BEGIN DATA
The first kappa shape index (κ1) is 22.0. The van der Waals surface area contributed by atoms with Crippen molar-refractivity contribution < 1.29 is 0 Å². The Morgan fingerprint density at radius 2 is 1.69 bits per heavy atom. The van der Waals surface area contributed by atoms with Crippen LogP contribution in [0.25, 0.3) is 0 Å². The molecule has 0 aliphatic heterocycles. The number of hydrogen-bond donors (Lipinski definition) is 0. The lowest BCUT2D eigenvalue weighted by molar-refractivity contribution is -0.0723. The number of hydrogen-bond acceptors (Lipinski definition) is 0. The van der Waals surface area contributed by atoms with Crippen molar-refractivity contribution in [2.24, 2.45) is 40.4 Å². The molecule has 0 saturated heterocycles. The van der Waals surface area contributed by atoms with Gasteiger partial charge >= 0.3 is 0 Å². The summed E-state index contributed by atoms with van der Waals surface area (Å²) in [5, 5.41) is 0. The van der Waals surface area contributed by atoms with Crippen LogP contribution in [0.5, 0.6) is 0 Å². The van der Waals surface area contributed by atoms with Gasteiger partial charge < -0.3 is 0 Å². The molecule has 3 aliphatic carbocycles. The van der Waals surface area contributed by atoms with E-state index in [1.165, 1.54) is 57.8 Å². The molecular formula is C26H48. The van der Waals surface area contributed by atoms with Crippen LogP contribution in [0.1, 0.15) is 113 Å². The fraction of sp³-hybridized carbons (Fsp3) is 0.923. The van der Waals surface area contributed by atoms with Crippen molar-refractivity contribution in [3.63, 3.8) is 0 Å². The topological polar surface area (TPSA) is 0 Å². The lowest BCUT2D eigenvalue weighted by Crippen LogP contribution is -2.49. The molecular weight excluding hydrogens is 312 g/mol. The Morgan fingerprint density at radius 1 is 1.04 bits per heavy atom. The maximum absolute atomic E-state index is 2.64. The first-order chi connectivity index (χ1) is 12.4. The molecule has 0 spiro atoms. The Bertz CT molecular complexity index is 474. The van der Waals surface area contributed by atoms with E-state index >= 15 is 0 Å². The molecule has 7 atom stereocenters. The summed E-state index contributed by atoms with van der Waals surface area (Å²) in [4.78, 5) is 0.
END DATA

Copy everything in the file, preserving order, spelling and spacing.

The first kappa shape index (κ1) is 22.0. The van der Waals surface area contributed by atoms with Crippen molar-refractivity contribution < 1.29 is 0 Å². The Morgan fingerprint density at radius 2 is 1.69 bits per heavy atom. The van der Waals surface area contributed by atoms with Crippen LogP contribution in [0.25, 0.3) is 0 Å². The molecule has 0 aliphatic heterocycles. The number of hydrogen-bond donors (Lipinski definition) is 0. The lowest BCUT2D eigenvalue weighted by molar-refractivity contribution is -0.0723. The number of hydrogen-bond acceptors (Lipinski definition) is 0. The van der Waals surface area contributed by atoms with Crippen molar-refractivity contribution in [2.24, 2.45) is 40.4 Å². The molecule has 0 saturated heterocycles. The van der Waals surface area contributed by atoms with Gasteiger partial charge >= 0.3 is 0 Å². The summed E-state index contributed by atoms with van der Waals surface area (Å²) in [5, 5.41) is 0. The van der Waals surface area contributed by atoms with Crippen LogP contribution in [0.5, 0.6) is 0 Å². The van der Waals surface area contributed by atoms with Gasteiger partial charge < -0.3 is 0 Å². The molecule has 3 aliphatic carbocycles. The van der Waals surface area contributed by atoms with E-state index in [1.165, 1.54) is 57.8 Å². The molecular formula is C26H48. The van der Waals surface area contributed by atoms with Crippen LogP contribution in [0.1, 0.15) is 113 Å². The fraction of sp³-hybridized carbons (Fsp3) is 0.923. The van der Waals surface area contributed by atoms with Crippen molar-refractivity contribution in [3.63, 3.8) is 0 Å². The topological polar surface area (TPSA) is 0 Å². The lowest BCUT2D eigenvalue weighted by Crippen LogP contribution is -2.49. The molecular weight excluding hydrogens is 312 g/mol. The Morgan fingerprint density at radius 1 is 1.04 bits per heavy atom. The maximum absolute atomic E-state index is 2.64. The first-order chi connectivity index (χ1) is 12.4. The molecule has 0 spiro atoms. The Bertz CT molecular complexity index is 474. The van der Waals surface area contributed by atoms with E-state index >= 15 is 0 Å². The molecule has 7 atom stereocenters. The summed E-state index contributed by atoms with van der Waals surface area (Å²) in [4.78, 5) is 0.